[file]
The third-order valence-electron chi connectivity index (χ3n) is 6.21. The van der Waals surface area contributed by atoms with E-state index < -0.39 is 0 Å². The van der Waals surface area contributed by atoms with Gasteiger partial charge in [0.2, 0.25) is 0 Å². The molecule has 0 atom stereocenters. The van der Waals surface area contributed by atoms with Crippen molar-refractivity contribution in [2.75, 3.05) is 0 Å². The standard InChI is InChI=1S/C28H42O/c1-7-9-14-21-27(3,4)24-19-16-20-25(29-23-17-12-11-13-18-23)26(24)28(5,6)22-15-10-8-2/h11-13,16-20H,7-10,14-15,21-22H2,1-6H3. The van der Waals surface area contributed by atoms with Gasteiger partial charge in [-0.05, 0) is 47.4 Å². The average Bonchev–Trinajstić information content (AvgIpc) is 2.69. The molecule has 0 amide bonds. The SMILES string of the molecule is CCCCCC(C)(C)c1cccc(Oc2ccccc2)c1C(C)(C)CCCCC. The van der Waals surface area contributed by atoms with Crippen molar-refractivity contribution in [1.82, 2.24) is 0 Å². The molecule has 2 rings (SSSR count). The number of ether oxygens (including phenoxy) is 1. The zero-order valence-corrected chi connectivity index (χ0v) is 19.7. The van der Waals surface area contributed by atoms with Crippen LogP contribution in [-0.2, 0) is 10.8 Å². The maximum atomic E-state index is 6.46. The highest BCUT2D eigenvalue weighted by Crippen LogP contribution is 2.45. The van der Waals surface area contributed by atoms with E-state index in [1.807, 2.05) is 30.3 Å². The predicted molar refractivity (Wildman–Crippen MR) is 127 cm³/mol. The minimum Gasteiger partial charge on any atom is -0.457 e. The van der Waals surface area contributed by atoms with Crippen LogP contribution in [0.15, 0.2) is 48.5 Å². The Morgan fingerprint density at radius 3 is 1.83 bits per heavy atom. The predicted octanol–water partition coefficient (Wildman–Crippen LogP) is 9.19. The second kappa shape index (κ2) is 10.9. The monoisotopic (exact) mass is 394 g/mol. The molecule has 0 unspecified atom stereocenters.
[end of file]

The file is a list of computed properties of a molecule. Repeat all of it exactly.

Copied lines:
The third-order valence-electron chi connectivity index (χ3n) is 6.21. The van der Waals surface area contributed by atoms with E-state index < -0.39 is 0 Å². The van der Waals surface area contributed by atoms with Gasteiger partial charge in [0.2, 0.25) is 0 Å². The molecule has 0 atom stereocenters. The van der Waals surface area contributed by atoms with Crippen molar-refractivity contribution in [2.75, 3.05) is 0 Å². The standard InChI is InChI=1S/C28H42O/c1-7-9-14-21-27(3,4)24-19-16-20-25(29-23-17-12-11-13-18-23)26(24)28(5,6)22-15-10-8-2/h11-13,16-20H,7-10,14-15,21-22H2,1-6H3. The van der Waals surface area contributed by atoms with Gasteiger partial charge in [-0.05, 0) is 47.4 Å². The average Bonchev–Trinajstić information content (AvgIpc) is 2.69. The molecule has 0 amide bonds. The SMILES string of the molecule is CCCCCC(C)(C)c1cccc(Oc2ccccc2)c1C(C)(C)CCCCC. The van der Waals surface area contributed by atoms with Crippen molar-refractivity contribution in [1.82, 2.24) is 0 Å². The molecule has 2 rings (SSSR count). The number of ether oxygens (including phenoxy) is 1. The zero-order valence-corrected chi connectivity index (χ0v) is 19.7. The van der Waals surface area contributed by atoms with Crippen LogP contribution in [-0.2, 0) is 10.8 Å². The maximum atomic E-state index is 6.46. The highest BCUT2D eigenvalue weighted by Crippen LogP contribution is 2.45. The van der Waals surface area contributed by atoms with E-state index in [1.807, 2.05) is 30.3 Å². The predicted molar refractivity (Wildman–Crippen MR) is 127 cm³/mol. The minimum Gasteiger partial charge on any atom is -0.457 e. The van der Waals surface area contributed by atoms with Crippen LogP contribution in [0.15, 0.2) is 48.5 Å². The Morgan fingerprint density at radius 3 is 1.83 bits per heavy atom. The predicted octanol–water partition coefficient (Wildman–Crippen LogP) is 9.19. The second kappa shape index (κ2) is 10.9. The monoisotopic (exact) mass is 394 g/mol. The molecule has 0 unspecified atom stereocenters.